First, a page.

Dan Threlkeld remembers May 3, 1999 tornadoes

It's hard to believe the worst tornado outbreak of my career was 13 years ago today. My thoughts and prayers go out to those who lost loved ones that terrible day.

Prior to coming to KJRH-TV I worked for 17 years at KFOR-TV in Oklahoma City. I was on the air with our chief meteorologist Mike Morgan that afternoon and night. When I watch the video of that night, a flood of memories come back to me.

The day began with a "slight risk" by the Storm Prediction Center, but that was quickly upgraded as conditions began to point at what could be a very active day. None of us knew what was about to happen.  

We sent our helicopter down to southwest Oklahoma where storms were first starting to appear on radar. As I recall, the first tornado occurred south of Amber, OK. The first damage report I saw was west of Chickasha where a hanger and few airplanes were damaged.

My role that day was being the No. 2 meteorologist in the weather office. My job was to help get the spotters in place and to assist the chief in the on-air coverage. I was there to give our chief a break when he needed it and to provide my thoughts and energy to the effort.

When I look back at the tape I find I wasn't prepared for what I saw. When I wasn't speaking, my mouth was held open in shock of the size of the storm and the velocities Doppler was showing. 

This was no ordinary tornado. There were numerous tornadoes. I wasn't prepared for this and it really shook me up. 

The Doppler on Wheels measured winds just off the surface at 318 mph, the highest winds ever recorded. The largest tornado plowed through the small town of Bridge Creek then Newcastle into the south metro area. We feared it would level most of Moore and Midwest City. The system just kept getting bigger!

The television microwave truck we had sent out earlier was parked on the west side of I-35 near a little white wedding chapel. Every time I drive I-35 I look for that spot. This crew sent back the best/worst tornado video I have ever seen. Winds were in excess of 300 mph. 

To look at it on radar and with this live feed from the scene, it looked like thousands were going to perish. 

It was like looking into what I imagine hell would be like.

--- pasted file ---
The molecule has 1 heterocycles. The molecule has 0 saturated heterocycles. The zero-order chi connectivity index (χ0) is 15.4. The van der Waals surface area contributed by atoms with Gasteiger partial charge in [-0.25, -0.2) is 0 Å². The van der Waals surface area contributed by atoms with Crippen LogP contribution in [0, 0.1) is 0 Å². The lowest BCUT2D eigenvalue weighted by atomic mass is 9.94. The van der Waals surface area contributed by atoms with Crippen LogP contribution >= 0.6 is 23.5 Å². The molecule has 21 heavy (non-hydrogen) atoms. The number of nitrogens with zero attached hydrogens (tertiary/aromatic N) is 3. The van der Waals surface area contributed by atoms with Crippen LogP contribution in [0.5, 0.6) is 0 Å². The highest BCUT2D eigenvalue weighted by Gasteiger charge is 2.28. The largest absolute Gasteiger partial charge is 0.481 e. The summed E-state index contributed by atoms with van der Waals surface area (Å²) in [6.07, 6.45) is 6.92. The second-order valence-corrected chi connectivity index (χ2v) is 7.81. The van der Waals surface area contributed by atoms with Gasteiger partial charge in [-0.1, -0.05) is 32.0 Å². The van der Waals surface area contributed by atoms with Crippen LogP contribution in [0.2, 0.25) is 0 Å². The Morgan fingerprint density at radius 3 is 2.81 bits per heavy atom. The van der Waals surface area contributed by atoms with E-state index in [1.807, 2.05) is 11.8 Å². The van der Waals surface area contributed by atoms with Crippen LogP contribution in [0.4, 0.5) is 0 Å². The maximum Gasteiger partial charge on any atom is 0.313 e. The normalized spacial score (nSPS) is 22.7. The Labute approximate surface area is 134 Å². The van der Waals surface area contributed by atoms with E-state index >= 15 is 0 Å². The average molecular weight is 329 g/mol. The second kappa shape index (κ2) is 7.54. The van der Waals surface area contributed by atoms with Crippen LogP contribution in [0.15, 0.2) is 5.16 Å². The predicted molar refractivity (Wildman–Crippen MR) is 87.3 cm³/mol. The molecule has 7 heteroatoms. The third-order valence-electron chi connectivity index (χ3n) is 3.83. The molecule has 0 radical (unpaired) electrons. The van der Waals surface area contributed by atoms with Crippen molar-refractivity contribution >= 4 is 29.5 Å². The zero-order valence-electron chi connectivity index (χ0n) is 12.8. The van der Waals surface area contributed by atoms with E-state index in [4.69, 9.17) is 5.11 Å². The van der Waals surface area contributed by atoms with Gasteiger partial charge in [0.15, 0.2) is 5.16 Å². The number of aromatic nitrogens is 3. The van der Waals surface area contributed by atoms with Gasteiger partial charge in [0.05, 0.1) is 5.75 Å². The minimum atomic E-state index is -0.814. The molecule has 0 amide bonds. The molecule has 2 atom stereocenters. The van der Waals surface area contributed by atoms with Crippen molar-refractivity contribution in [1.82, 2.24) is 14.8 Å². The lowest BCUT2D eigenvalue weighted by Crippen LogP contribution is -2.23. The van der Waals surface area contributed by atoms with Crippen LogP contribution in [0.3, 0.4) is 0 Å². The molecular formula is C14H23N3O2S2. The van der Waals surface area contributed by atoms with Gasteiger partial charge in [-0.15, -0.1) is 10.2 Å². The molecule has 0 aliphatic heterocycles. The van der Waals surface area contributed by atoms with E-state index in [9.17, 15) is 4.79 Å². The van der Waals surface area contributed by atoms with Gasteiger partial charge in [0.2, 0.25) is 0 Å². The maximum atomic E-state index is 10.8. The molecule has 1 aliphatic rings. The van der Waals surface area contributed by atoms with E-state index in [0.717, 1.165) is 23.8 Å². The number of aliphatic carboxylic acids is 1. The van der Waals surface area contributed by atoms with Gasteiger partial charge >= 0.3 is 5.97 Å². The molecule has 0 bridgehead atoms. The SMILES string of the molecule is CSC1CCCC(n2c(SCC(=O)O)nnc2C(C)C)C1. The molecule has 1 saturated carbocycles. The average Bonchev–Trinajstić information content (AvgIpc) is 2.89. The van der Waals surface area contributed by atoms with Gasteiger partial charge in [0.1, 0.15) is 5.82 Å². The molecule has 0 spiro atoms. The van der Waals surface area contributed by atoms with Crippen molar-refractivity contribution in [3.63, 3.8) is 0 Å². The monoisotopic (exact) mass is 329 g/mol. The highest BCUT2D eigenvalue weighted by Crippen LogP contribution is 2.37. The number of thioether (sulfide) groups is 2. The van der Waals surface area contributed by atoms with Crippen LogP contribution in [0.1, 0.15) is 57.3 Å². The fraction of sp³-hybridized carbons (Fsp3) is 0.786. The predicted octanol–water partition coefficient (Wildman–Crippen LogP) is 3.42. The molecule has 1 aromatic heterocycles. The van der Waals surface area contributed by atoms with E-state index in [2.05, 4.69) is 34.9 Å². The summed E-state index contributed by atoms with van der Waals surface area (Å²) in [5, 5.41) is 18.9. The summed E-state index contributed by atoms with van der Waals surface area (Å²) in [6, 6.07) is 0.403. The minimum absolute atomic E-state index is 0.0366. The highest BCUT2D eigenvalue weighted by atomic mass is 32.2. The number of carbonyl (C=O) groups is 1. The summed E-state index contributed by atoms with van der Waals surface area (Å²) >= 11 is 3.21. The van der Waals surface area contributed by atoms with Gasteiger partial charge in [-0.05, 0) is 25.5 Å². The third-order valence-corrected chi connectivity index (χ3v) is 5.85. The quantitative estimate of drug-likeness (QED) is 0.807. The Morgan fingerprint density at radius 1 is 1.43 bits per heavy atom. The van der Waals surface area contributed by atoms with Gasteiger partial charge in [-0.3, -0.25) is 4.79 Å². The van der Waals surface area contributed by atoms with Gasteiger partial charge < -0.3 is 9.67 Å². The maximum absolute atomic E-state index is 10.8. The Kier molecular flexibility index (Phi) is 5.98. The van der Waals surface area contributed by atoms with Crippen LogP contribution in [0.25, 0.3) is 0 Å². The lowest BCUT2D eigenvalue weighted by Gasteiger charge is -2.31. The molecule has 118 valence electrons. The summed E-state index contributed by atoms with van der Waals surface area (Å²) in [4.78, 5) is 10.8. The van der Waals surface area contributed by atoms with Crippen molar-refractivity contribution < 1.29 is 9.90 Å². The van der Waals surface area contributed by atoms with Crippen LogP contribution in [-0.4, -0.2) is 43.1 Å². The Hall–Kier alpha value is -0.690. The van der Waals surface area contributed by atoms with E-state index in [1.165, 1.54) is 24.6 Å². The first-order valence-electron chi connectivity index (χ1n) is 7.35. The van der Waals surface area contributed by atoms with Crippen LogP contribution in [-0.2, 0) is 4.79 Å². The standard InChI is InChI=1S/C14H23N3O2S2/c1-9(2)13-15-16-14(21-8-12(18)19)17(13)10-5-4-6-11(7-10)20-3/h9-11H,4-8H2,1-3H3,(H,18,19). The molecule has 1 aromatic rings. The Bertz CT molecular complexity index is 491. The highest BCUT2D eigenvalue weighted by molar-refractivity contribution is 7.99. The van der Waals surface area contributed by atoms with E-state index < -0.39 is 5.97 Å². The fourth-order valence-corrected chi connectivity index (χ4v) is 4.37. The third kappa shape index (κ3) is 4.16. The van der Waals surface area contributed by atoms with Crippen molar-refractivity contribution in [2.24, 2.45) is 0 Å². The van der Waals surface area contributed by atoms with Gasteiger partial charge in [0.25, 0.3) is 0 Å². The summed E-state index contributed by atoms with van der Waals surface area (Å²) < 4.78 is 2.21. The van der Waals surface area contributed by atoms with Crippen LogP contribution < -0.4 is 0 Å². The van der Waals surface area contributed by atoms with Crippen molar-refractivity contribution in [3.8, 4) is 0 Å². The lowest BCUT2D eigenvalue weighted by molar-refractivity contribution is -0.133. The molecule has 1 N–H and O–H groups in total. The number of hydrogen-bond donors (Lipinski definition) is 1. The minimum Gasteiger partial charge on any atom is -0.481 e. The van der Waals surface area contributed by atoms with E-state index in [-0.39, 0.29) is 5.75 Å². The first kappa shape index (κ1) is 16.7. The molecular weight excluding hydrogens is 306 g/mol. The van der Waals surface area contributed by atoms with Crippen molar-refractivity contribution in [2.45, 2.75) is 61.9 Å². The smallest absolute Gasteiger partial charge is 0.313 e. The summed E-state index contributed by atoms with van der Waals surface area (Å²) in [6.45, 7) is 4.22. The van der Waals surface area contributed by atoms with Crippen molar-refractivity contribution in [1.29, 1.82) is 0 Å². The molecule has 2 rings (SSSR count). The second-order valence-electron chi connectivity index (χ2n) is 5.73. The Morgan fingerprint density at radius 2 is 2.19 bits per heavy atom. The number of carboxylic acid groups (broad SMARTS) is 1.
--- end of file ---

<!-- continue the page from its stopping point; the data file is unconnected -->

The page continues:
The chief and I were never really close, in fact really didn't like each other. That night when we saw the size of this beast we looked at each other. I think we were both shocked, and I don't know about him, I was scared and hands were shaking.

By the end of the event, 48 people were killed by 66 tornadoes in Oklahoma and Kansas. Three of the deaths were from people who had taken shelter under the overpasses.

Since that day, we have tried to warn people what a dangerous practice this has become. The Stroud mall was severely damaged and never rebuilt. 

Being the No. 2 guy in the weather office, they had me out walking the damage for several days,  doing live shots for our newscasts. Probably the closest I will ever get to being in a war zone. It was so very sad seeing people picking up pieces of their lives in buckets and boxes.  

Despite the early warnings, many people died. Afterwards, the media was credited for the extensive coverage and a week or so later the governor had a ceremony where all the television stations got a plaque.

Still, you always wonder what more you could have done. When I watch the YouTube clips of the coverage I always second guess myself. Maybe had I said things clearer or more sternly a few more lives could have been saved. 

I'm not sure that all meteorologists do this, but it breaks my heart thinking of all the lives and homes lost 13 years ago. 

May something like this never happen again.

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